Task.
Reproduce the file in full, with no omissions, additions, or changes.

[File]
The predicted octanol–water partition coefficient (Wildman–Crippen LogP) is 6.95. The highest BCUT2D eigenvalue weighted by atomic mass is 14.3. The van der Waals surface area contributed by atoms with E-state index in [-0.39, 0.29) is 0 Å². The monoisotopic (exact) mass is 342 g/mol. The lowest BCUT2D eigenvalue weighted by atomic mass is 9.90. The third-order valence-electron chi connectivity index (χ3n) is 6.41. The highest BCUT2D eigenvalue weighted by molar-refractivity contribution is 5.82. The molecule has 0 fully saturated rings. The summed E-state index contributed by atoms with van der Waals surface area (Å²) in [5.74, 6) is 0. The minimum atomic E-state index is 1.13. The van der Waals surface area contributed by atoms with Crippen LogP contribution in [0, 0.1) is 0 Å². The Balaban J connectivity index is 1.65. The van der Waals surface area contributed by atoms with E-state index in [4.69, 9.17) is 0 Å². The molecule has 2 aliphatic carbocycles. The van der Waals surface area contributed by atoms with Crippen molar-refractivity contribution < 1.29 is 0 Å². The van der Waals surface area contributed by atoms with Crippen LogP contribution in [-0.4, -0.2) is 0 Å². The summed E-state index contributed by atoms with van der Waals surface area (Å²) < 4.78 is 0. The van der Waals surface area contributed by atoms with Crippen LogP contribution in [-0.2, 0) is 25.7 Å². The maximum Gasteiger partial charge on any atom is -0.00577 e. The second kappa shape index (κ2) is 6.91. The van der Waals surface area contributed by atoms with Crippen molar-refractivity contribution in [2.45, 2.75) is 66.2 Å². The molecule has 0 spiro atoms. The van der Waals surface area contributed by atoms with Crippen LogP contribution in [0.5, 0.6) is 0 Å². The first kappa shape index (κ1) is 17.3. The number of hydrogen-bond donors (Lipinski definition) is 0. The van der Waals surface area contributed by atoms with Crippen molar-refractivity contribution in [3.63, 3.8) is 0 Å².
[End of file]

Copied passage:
The predicted octanol–water partition coefficient (Wildman–Crippen LogP) is 6.95. The highest BCUT2D eigenvalue weighted by atomic mass is 14.3. The van der Waals surface area contributed by atoms with E-state index in [-0.39, 0.29) is 0 Å². The monoisotopic (exact) mass is 342 g/mol. The lowest BCUT2D eigenvalue weighted by atomic mass is 9.90. The third-order valence-electron chi connectivity index (χ3n) is 6.41. The highest BCUT2D eigenvalue weighted by molar-refractivity contribution is 5.82. The molecule has 0 fully saturated rings. The summed E-state index contributed by atoms with van der Waals surface area (Å²) in [5.74, 6) is 0. The minimum atomic E-state index is 1.13. The van der Waals surface area contributed by atoms with Crippen LogP contribution in [0, 0.1) is 0 Å². The Balaban J connectivity index is 1.65. The van der Waals surface area contributed by atoms with E-state index in [4.69, 9.17) is 0 Å². The molecule has 2 aliphatic carbocycles. The van der Waals surface area contributed by atoms with Crippen molar-refractivity contribution < 1.29 is 0 Å². The van der Waals surface area contributed by atoms with Crippen LogP contribution in [-0.4, -0.2) is 0 Å². The summed E-state index contributed by atoms with van der Waals surface area (Å²) < 4.78 is 0. The van der Waals surface area contributed by atoms with Crippen LogP contribution in [-0.2, 0) is 25.7 Å². The maximum Gasteiger partial charge on any atom is -0.00577 e. The second kappa shape index (κ2) is 6.91. The van der Waals surface area contributed by atoms with Crippen molar-refractivity contribution in [2.45, 2.75) is 66.2 Å². The molecule has 0 spiro atoms. The van der Waals surface area contributed by atoms with Crippen LogP contribution in [0.5, 0.6) is 0 Å². The first kappa shape index (κ1) is 17.3. The number of hydrogen-bond donors (Lipinski definition) is 0. The van der Waals surface area contributed by atoms with Crippen molar-refractivity contribution in [3.63, 3.8) is 0 Å².